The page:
I’m due to fly with Cobalt, what should I do?
If you’ve booked a flight, here’s what you can try to get your money back:
- Check if you have ATOL protection – ATOL is the name of the protection scheme run by the Civil Aviation Authority (CAA).
Cobalt did not offer ATOL protection, however some passengers who were due to fly with it as part of a package holiday may have ATOL protection. The simplest way to check is to look at your booking – if you had ATOL protection, you should have been sent an ATOL certificate at the time.
If you do have ATOL protection, the travel firm you booked with is responsible for your flight arrangements and must either find alternative flights, so that your holiday can continue, or provide a full refund. See our Holiday Rights guide for more.
- Paid on a credit card and your flights cost £100+? Try Section 75. Under Section 75 of the Consumer Credit Act, if you booked directly with a firm and paid on your credit card for a transaction costing at least £100, the card company’s equally liable and you may be able to claim from it. See our Section 75 guide for more info and template letters.
- Flights less than £100 or paid on a debit card? Try chargeback. Unlike Section 75, the chargeback scheme isn’t a legal requirement, it’s just a customer service promise. But it’s worth trying and we’ve seen successful claims from people using this. You may be covered by the Visa, Mastercard or American Express protection schemes, and should be covered for the whole price of the flight. See our Chargeback guide for full details.
- Try your travel insurance. It’s worth seeing if your policy covers the airline going into administration – though many insurers won’t cover you unless you have specific travel firm failure cover. Contact your insurer to check.
I’m stranded in Cyprus – what should I do?
Cyprus’ Ministry of Transport, Communications and Works is telling customers who were supposed to fly home today or yesterday to buy a single one-way economy class ticket to get home.
It says to keep “all the evidence and receipts to be eligible for reimbursement”. It has not yet said how to claim, but in the interim you can try and contact it via its website.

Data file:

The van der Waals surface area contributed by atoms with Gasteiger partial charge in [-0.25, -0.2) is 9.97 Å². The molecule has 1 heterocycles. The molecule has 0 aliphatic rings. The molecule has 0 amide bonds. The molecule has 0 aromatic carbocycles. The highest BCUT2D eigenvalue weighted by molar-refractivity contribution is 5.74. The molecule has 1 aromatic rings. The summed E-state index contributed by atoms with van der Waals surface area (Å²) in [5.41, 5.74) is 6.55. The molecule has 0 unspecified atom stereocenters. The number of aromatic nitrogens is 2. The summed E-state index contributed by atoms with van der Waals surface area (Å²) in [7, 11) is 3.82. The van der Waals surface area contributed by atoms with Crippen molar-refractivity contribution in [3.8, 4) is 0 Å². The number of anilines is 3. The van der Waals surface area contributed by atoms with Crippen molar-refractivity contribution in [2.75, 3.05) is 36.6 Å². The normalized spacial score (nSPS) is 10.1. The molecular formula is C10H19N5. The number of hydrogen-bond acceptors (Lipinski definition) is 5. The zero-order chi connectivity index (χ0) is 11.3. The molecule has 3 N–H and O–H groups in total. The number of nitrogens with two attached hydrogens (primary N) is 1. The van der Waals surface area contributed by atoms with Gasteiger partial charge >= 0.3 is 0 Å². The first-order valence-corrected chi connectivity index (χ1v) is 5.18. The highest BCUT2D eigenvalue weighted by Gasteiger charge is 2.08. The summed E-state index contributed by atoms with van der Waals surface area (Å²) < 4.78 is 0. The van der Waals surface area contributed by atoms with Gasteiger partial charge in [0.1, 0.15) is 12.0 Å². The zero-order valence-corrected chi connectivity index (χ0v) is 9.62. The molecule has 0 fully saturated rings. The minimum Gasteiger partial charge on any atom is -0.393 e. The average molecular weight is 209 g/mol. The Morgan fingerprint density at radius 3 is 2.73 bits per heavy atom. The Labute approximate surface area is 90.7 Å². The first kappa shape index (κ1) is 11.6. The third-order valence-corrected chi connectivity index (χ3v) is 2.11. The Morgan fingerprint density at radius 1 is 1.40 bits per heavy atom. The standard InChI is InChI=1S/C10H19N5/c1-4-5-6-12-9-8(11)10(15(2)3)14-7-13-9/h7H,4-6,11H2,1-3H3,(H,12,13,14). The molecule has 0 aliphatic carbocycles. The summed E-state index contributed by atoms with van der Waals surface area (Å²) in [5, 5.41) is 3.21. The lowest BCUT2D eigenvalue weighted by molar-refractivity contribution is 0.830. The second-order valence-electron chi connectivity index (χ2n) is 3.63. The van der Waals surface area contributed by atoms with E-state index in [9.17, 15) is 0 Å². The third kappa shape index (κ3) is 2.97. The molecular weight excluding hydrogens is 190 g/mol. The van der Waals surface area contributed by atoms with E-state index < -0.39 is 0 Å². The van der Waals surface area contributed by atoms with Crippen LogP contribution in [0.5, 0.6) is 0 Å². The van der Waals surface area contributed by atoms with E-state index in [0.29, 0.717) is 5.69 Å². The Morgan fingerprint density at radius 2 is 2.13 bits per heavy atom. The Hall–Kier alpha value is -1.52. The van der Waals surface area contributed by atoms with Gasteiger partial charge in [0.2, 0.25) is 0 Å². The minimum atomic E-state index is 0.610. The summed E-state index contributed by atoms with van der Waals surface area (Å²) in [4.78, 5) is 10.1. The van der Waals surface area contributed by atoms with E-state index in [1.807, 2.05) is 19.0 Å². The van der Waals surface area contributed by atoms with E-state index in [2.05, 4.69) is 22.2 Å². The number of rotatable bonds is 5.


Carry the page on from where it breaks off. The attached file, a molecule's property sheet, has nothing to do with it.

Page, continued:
Wizz Air is offering “rescue” flights – from £79 – to Cobalt customers who are stranded.
Of course, it’s possible that you could find flights cheaper elsewhere, so don’t assume these are the best available until checking. See our Cheap Flights guide for more info.
Cyprus’ Ministry of Transport, Communications and Works says all other passengers who were due to travel home up to and including 24 October, should call +37524841100 or +37522869999 to ask for a single one-way ticket in economy class for repatriation.
Cyprus’ government says it will cover all costs of these tickets, and though it is not legally obliged to do so, it is worth trying.
What about hotels, car hire and other costs?
If you can’t get to your destination because your Cobalt flight’s been cancelled, you could also lose out if you’ve already booked accommodation or further travel – these are known as consequential losses.
First, check if you can cancel these bookings and get a refund, either as part of the T&Cs or as a goodwill gesture from the provider.
If that doesn’t work, check if your travel insurance will cover you. Some fuller policies give you ‘abandonment protection’ for consequential losses – but it’s not guaranteed. See our Holiday Rights guide for a breakdown of different insurers’ policies.
I was due a flight delay payout from Cobalt – what happens now?
Unfortunately, you may find it difficult to get your cash. Passengers have struggled to get delay payouts after other airlines – notably Monarch – have gone bust in the past.
One option is to sign up to become an unsecured creditor – but again, you’ll be at the back of a long line of people claiming.